We next plotted a breast tumor sequenced before and after 4 months of neoadjuvant aromatase inhibitor therapy  (Fig. 1b). This therapy did not induce an extreme bottleneck, but nonetheless resulted in substantial clonal remodeling. The resulting figure uses user-defined colors and represents subclones as polygons, without curve smoothing. The standard numeric labels were replaced with categorical labels, but the timepoints remain scaled appropriately.
Lastly, we created a model of AML31, a patient that was sampled with ultra-deep sequencing at many timepoints, allowing even very rare (<1 % Variant Allele Frequency) subclones to be detected  (Fig. 1c). Chemotherapy did not completely eliminate the cancer in this case, resulting in detectable levels of tumor until relapse at day 505 (with subsequent clearance of the tumor with via salvage chemotherapy). The fishplot shows this progression, including the failure to completely clear the tumor. This patient also had oligoclonal skewing post-chemotherapy, resulting in clonal expansion from a hematopoetic stem cell that was not part of the patient's leukemia (Fig. 1c, blue). The package includes functionality for representing such unrelated clones, which is also useful in the case of “collision tumors” with independent origins.
The code and data used to produce Fig. 1 is available as Additional file 1 and can be also found within the example scripts in https://github.com/chrisamiller/fishplot/blob/master/tests/test.R Additional file 2 contains an analysis pipeline demonstration that chains together the sciClone, clonevol, and fishplot packages, taking data from raw somatic variant calls through subclonal detection, phylogeny inference, and fishplot creation.
Characterizing subclonal architecture and the ways in which tumors evolve, both over time and in the context of therapeutic intervention, is important for understanding therapy resistance, which contributes to tens of thousands of cancer deaths each year. Fish plots, like those presented here, provide researchers and clinicians with an intuitive and accurate representation of how an individual tumor is changing over time, potentially making analysis and diagnosis easier. Despite being designed for tracking tumor evolution, this tool may also find niches outside of cancer biology, and could easily be used to represent the changing landscapes of microbial populations, for example. Our group has already used images created by the fishplot package in a number of genomic pipelines and pending publications, and we anticipate that it will be adopted widely within the large community of scientists studying tumor evolution.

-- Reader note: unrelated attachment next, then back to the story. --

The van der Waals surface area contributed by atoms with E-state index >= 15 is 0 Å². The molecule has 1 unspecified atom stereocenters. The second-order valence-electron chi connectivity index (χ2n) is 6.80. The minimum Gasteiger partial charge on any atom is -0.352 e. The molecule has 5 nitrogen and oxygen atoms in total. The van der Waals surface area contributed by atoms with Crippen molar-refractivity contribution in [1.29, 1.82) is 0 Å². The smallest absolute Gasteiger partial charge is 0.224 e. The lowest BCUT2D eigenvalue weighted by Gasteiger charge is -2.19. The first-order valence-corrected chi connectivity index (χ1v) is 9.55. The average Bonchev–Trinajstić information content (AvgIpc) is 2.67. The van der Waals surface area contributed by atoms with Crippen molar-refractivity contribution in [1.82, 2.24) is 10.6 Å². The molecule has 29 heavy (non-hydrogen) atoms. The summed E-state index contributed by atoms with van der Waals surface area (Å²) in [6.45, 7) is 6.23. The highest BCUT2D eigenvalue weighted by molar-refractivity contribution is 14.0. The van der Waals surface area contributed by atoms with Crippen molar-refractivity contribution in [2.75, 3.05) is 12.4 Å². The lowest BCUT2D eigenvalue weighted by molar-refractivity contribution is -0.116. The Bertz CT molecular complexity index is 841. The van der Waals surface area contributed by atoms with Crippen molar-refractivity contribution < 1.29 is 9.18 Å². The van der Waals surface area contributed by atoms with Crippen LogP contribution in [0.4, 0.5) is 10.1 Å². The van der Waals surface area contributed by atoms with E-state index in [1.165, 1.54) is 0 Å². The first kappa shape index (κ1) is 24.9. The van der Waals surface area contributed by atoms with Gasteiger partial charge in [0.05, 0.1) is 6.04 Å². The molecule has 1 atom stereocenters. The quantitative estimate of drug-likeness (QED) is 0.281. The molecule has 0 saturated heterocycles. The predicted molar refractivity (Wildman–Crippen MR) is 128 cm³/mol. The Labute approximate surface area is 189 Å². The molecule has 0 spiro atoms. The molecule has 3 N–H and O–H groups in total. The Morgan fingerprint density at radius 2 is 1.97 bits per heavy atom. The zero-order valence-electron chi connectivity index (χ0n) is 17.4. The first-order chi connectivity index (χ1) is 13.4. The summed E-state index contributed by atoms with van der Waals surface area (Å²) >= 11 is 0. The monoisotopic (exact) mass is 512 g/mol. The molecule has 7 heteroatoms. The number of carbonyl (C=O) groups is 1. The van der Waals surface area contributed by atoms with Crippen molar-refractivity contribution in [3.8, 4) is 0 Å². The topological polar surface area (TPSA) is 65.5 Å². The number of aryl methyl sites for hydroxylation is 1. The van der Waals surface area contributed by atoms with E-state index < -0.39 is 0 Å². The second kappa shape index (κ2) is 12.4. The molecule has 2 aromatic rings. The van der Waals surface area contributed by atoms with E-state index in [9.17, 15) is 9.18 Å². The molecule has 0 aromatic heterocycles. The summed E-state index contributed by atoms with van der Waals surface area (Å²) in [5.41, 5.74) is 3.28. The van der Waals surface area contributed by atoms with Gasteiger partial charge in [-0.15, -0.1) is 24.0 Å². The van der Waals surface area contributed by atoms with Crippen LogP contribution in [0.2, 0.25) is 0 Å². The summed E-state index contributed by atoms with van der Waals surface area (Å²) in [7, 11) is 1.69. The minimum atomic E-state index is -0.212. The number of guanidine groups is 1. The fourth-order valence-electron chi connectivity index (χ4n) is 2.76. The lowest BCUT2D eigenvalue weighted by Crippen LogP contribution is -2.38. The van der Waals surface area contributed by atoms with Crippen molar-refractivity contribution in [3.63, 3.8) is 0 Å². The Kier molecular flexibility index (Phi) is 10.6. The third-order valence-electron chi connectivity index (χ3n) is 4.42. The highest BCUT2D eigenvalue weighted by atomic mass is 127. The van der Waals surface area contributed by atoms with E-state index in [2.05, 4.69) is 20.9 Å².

Availability and requirements
The fishplot package has been tested on R versions > 2.15 and requires the “plotrix”, “Hmisc”, and “png” packages. It is available from https://github.com/chrisamiller/fishplot.
Acute Myeloid Leukemia
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Research reported in this publication was supported in part by funding provided by grant U54HG003079 from the National Human Genome Research Institute to RKW. The funding body played no role in the design of the study or writing of the manuscript.
Availability of data and material
The software package and code that generates Fig. 1 is available as Additional file 1 and at https://github.com/chrisamiller/fishplot. Raw sequence data and variant calls for these tumors are available via the referenced manuscripts.
CMiller created the fishplot package. HD contributed code and testing. JM, LD, and TL designed the original fish plots. CMiller wrote the manuscript and created the figures. RW and CMaher provided supervision. RW secured funding. TL, LD, and EM edited the manuscript. All authors read and approved the final manuscript.
The authors declare that they have no competing interests.
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Ethics approval and consent to participate
Analysis Pipeline example: an example that uses the sciClone, clonevol, and fishplot packages to take data from raw somatic variant calls through subclonal detection, phylogeny inference, and fishplot creation. (ZIP 29 kb)
About this article
- Acute Myeloid Leukemia
- Acute Myeloid Leukemia Patient
- Aromatase Inhibitor Therapy
- Relapse Acute Myeloid Leukemia
- Clonal Architecture